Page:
Diabetes impairs the body’s ability to use and store sugar. Elevated blood sugar levels and excessive thirst and urination are the indicators of diabetes. It can affect vision by causing damage to the blood vessels of the retina, or a higher incidence of cataract and glaucoma. Changes are also seen in blood vessels all over the body.
WHAT IS DIABETIC RETINOPATHY?
It is an advanced stage of the diabetic disease process in which the blood vessels in the retina are damaged and leak fluid or blood. The longer a person has diabetes, the more the risk of developing diabetic retinopathy. People with type I diabetes [diabetes since childhood] are more likely to develop diabetic retinopathy at a younger age.
WHAT ARE THE SYMPTOMS OF DIABETIC RETINOPATHY?
Early diabetic retinopathy usually has no symptoms. Gradual blurring of vision may occur if fluid leaks in the central part of the retina [the macula]. In late stage diabetic retinopathy [proliferative stage], new abnormal blood vessels begin growing on the surface of the retina or the optic nerve. These vessels have weak walls and leak blood out into the retina and vitreous [jelly that fills most of the eye]. Presence of blood in the path of light entering the eye blocks vision.
HOW IS DIABETIC RETINOPATHY DIAGNOSED?
A complete eye examination is required for the detection of diabetic retinopathy. If there is evidence of diabetic retinopathy other special investigations will be done to assess the stage of the diabetic retinopathy. These include an OCT examination which scans the different layers of the retina allowing early detection of diabetic related retinal involvement. A OCT angiogram may be indicated if there is fluid and blood on the macula area.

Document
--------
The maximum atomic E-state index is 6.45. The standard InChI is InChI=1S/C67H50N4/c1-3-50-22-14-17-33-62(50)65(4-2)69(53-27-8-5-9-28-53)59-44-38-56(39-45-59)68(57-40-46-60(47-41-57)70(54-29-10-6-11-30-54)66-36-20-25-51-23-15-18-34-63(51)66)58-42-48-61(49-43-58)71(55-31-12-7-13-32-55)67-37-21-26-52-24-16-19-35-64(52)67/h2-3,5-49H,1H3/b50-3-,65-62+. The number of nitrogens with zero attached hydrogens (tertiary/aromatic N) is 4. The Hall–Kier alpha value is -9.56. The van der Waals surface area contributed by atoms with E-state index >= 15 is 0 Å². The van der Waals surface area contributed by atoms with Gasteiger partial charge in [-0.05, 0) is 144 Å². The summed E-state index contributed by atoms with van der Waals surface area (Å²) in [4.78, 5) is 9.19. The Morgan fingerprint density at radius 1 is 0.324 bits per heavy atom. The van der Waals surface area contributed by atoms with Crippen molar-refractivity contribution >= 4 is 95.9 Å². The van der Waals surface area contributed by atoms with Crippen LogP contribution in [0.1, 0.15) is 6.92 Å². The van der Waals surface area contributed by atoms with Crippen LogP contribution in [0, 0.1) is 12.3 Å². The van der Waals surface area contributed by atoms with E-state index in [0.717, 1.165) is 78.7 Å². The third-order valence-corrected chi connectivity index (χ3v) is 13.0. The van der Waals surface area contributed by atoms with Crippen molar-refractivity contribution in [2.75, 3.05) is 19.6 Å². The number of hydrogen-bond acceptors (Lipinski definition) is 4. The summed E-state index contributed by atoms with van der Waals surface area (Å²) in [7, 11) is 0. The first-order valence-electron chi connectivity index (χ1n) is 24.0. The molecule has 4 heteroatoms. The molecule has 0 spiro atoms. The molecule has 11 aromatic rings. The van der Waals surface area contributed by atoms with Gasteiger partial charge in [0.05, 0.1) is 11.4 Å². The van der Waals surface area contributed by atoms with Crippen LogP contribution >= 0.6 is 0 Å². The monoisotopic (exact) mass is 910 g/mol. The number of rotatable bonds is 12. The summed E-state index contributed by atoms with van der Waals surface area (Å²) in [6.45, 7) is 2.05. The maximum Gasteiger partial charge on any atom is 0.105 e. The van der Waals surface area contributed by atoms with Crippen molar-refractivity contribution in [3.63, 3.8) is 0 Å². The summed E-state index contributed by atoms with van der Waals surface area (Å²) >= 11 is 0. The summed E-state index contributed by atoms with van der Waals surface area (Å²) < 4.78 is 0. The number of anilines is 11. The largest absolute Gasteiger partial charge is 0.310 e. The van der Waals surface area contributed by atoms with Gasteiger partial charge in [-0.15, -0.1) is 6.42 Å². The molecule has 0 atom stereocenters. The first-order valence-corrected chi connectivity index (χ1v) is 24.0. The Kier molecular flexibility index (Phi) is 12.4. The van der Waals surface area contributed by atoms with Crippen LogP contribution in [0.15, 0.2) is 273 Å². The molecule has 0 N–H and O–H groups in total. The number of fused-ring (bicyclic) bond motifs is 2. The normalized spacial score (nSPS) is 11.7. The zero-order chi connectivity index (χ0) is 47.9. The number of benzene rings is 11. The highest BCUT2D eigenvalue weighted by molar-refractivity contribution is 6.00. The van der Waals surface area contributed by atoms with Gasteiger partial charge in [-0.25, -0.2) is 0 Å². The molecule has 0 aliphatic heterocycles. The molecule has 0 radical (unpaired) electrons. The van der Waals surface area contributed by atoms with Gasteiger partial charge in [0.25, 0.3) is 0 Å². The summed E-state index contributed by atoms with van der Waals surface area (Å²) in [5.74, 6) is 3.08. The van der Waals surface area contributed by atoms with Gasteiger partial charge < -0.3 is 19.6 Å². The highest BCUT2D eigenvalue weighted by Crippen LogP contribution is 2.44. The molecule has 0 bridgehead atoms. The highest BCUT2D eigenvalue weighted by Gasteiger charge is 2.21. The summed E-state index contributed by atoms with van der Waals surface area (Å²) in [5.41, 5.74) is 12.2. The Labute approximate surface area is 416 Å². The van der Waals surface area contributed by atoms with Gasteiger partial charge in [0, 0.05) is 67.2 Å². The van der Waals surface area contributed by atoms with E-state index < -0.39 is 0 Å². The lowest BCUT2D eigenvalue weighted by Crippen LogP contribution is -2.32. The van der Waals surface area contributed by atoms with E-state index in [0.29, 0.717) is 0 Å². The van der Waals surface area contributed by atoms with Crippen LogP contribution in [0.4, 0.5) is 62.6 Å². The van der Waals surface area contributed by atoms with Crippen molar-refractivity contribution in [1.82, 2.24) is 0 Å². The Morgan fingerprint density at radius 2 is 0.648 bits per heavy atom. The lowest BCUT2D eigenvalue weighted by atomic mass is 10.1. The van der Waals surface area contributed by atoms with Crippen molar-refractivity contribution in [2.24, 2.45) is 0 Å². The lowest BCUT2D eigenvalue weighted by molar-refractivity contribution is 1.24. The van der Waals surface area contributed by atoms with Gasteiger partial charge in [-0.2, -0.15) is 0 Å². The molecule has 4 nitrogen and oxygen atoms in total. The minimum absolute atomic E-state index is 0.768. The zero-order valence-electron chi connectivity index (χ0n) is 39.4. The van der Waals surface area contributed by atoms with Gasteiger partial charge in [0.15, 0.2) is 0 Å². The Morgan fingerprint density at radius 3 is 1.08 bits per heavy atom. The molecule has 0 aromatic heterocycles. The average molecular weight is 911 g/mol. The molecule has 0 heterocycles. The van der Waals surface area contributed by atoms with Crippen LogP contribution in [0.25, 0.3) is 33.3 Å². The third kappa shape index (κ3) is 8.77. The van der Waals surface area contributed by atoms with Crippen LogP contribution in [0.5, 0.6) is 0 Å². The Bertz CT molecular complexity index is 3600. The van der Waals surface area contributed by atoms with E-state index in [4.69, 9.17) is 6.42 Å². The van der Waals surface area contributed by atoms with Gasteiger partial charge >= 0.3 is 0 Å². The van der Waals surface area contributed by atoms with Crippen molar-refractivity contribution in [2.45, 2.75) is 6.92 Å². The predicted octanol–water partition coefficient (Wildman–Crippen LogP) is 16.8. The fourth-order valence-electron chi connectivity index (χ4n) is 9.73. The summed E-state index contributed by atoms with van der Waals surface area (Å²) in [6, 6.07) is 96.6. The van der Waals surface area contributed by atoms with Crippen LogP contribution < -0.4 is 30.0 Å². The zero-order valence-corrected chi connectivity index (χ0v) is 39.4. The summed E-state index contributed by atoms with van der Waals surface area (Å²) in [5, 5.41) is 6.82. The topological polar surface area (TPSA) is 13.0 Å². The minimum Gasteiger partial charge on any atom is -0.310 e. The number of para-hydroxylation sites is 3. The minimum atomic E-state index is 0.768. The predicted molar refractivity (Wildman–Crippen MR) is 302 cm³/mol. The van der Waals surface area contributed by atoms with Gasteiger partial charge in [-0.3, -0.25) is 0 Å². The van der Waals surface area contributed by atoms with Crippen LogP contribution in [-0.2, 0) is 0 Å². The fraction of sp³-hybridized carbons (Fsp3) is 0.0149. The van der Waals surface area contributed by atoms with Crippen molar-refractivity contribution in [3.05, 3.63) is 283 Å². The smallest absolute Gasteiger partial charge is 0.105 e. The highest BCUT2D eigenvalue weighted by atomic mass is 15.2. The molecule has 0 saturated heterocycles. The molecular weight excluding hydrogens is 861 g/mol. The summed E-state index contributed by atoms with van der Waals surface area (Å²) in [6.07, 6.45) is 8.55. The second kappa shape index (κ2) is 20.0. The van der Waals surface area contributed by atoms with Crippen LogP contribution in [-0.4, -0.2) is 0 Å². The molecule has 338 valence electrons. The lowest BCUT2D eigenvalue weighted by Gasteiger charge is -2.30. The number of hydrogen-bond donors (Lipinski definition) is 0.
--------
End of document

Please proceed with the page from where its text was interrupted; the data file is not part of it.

HOW IS DIABETIC RETINOPATHY TREATED?
In early cases only regular follow-up may be necessary. More advanced cases require treatment to control the damage of diabetic retinopathy and improve sight. Laser photocoagulation involves the focusing of a powerful beam of laser light on the damaged retina to seal leaking retinal blood vessels and stop abnormal blood vessel [neovascularization] growth. The treatment of choice is anti-VEGF injections of the eye. Not only does the anti-VEGF prevent visual loss, but it also improves vision.
Vitrectomy – In the event of the patient presenting with very advanced diabetic retinopathy, a microsurgical procedure known as vitrectomy is recommended. Blood-filled vitreous gel of the eye is replaced with a clear solution to aid in restoring vision. Sometimes the retina may also be detached. Vitrectomy surgery is then performed to reattach the retina. Silicon oil or gas can be used at the end of the procedure.
HOW TO PREVENT VISUAL LOSS IN DIABETES?
Prevention of diabetic retinopathy and accompanying visual loss is a team effort involving the patient and our team of diabetic eye specialists. Early detection of diabetic retinopathy is the best protection against loss of vision. Diabetics must have their retinas examined at least once a year. Diabetics should be managed by endocrinologists, physicians or GPs passionate about diabetes. If you already have complications of diabetes in other areas of your body, you likely have Diabetic Retinal damage.